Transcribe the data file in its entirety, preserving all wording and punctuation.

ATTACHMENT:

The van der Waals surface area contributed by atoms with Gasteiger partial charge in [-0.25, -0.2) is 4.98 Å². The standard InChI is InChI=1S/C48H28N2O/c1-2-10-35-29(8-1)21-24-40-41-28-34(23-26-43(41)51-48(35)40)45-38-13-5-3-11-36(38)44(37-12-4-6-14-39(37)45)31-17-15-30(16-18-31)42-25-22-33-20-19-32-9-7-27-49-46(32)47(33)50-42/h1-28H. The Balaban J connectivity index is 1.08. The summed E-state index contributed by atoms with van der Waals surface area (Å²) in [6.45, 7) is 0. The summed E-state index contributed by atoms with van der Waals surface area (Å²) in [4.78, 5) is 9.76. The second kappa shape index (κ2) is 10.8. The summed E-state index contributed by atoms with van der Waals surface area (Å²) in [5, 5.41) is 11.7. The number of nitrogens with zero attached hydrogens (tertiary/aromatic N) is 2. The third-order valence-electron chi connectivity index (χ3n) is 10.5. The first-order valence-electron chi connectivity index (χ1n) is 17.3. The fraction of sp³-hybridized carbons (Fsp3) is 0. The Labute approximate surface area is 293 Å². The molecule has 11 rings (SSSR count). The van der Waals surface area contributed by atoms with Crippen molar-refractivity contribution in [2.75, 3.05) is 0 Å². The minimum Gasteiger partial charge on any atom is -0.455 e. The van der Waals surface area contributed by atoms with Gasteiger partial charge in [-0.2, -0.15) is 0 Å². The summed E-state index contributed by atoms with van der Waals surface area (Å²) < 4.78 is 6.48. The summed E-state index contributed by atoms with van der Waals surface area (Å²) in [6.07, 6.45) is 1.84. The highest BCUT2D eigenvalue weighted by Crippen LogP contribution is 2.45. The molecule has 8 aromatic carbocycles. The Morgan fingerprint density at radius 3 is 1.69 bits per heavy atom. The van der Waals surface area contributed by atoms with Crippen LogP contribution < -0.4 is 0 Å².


The van der Waals surface area contributed by atoms with Gasteiger partial charge in [-0.25, -0.2) is 4.98 Å². The standard InChI is InChI=1S/C48H28N2O/c1-2-10-35-29(8-1)21-24-40-41-28-34(23-26-43(41)51-48(35)40)45-38-13-5-3-11-36(38)44(37-12-4-6-14-39(37)45)31-17-15-30(16-18-31)42-25-22-33-20-19-32-9-7-27-49-46(32)47(33)50-42/h1-28H. The Balaban J connectivity index is 1.08. The summed E-state index contributed by atoms with van der Waals surface area (Å²) in [6.45, 7) is 0. The summed E-state index contributed by atoms with van der Waals surface area (Å²) in [4.78, 5) is 9.76. The second kappa shape index (κ2) is 10.8. The summed E-state index contributed by atoms with van der Waals surface area (Å²) in [5, 5.41) is 11.7. The number of nitrogens with zero attached hydrogens (tertiary/aromatic N) is 2. The third-order valence-electron chi connectivity index (χ3n) is 10.5. The first-order valence-electron chi connectivity index (χ1n) is 17.3. The fraction of sp³-hybridized carbons (Fsp3) is 0. The Labute approximate surface area is 293 Å². The molecule has 11 rings (SSSR count). The van der Waals surface area contributed by atoms with Crippen molar-refractivity contribution in [2.75, 3.05) is 0 Å². The minimum Gasteiger partial charge on any atom is -0.455 e. The van der Waals surface area contributed by atoms with Gasteiger partial charge in [-0.2, -0.15) is 0 Å². The summed E-state index contributed by atoms with van der Waals surface area (Å²) < 4.78 is 6.48. The summed E-state index contributed by atoms with van der Waals surface area (Å²) in [6.07, 6.45) is 1.84. The highest BCUT2D eigenvalue weighted by Crippen LogP contribution is 2.45. The molecule has 8 aromatic carbocycles. The Morgan fingerprint density at radius 3 is 1.69 bits per heavy atom. The van der Waals surface area contributed by atoms with Crippen LogP contribution < -0.4 is 0 Å².